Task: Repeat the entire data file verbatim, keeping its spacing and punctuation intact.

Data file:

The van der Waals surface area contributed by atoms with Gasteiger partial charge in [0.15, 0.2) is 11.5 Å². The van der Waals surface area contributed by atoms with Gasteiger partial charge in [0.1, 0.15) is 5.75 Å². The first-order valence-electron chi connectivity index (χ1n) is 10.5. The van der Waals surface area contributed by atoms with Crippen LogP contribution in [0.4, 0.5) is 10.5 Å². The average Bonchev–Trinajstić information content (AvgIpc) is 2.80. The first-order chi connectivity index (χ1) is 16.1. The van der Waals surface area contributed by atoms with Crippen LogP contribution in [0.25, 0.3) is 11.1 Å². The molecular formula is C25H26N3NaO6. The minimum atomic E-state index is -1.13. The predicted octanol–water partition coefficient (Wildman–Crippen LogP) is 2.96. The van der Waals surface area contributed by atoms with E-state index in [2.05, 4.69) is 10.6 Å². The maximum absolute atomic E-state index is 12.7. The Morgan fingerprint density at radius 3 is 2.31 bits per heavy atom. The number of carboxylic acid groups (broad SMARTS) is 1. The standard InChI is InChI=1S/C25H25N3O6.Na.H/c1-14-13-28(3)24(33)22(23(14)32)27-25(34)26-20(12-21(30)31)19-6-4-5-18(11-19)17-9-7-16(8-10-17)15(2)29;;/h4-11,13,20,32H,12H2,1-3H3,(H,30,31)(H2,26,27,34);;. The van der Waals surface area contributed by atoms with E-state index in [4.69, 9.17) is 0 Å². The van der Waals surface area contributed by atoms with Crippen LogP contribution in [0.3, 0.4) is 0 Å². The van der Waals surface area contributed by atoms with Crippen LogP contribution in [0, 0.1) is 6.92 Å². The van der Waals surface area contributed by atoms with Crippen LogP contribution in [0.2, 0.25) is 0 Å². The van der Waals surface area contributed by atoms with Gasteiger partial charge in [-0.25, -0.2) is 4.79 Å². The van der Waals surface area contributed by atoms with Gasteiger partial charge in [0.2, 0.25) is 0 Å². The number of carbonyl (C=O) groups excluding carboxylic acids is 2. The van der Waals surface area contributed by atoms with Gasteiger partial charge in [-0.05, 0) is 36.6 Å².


The van der Waals surface area contributed by atoms with Gasteiger partial charge in [0.15, 0.2) is 11.5 Å². The van der Waals surface area contributed by atoms with Gasteiger partial charge in [0.1, 0.15) is 5.75 Å². The first-order valence-electron chi connectivity index (χ1n) is 10.5. The van der Waals surface area contributed by atoms with Crippen LogP contribution in [0.4, 0.5) is 10.5 Å². The average Bonchev–Trinajstić information content (AvgIpc) is 2.80. The first-order chi connectivity index (χ1) is 16.1. The van der Waals surface area contributed by atoms with Crippen LogP contribution in [0.25, 0.3) is 11.1 Å². The molecular formula is C25H26N3NaO6. The minimum atomic E-state index is -1.13. The predicted octanol–water partition coefficient (Wildman–Crippen LogP) is 2.96. The van der Waals surface area contributed by atoms with E-state index in [2.05, 4.69) is 10.6 Å². The maximum absolute atomic E-state index is 12.7. The Morgan fingerprint density at radius 3 is 2.31 bits per heavy atom. The number of carboxylic acid groups (broad SMARTS) is 1. The standard InChI is InChI=1S/C25H25N3O6.Na.H/c1-14-13-28(3)24(33)22(23(14)32)27-25(34)26-20(12-21(30)31)19-6-4-5-18(11-19)17-9-7-16(8-10-17)15(2)29;;/h4-11,13,20,32H,12H2,1-3H3,(H,30,31)(H2,26,27,34);;. The van der Waals surface area contributed by atoms with E-state index in [4.69, 9.17) is 0 Å². The van der Waals surface area contributed by atoms with Crippen LogP contribution in [0.3, 0.4) is 0 Å². The van der Waals surface area contributed by atoms with Crippen LogP contribution in [0, 0.1) is 6.92 Å². The van der Waals surface area contributed by atoms with Crippen LogP contribution in [0.2, 0.25) is 0 Å². The van der Waals surface area contributed by atoms with Gasteiger partial charge in [-0.25, -0.2) is 4.79 Å². The van der Waals surface area contributed by atoms with Gasteiger partial charge in [0.2, 0.25) is 0 Å². The number of carbonyl (C=O) groups excluding carboxylic acids is 2. The van der Waals surface area contributed by atoms with Gasteiger partial charge in [-0.05, 0) is 36.6 Å².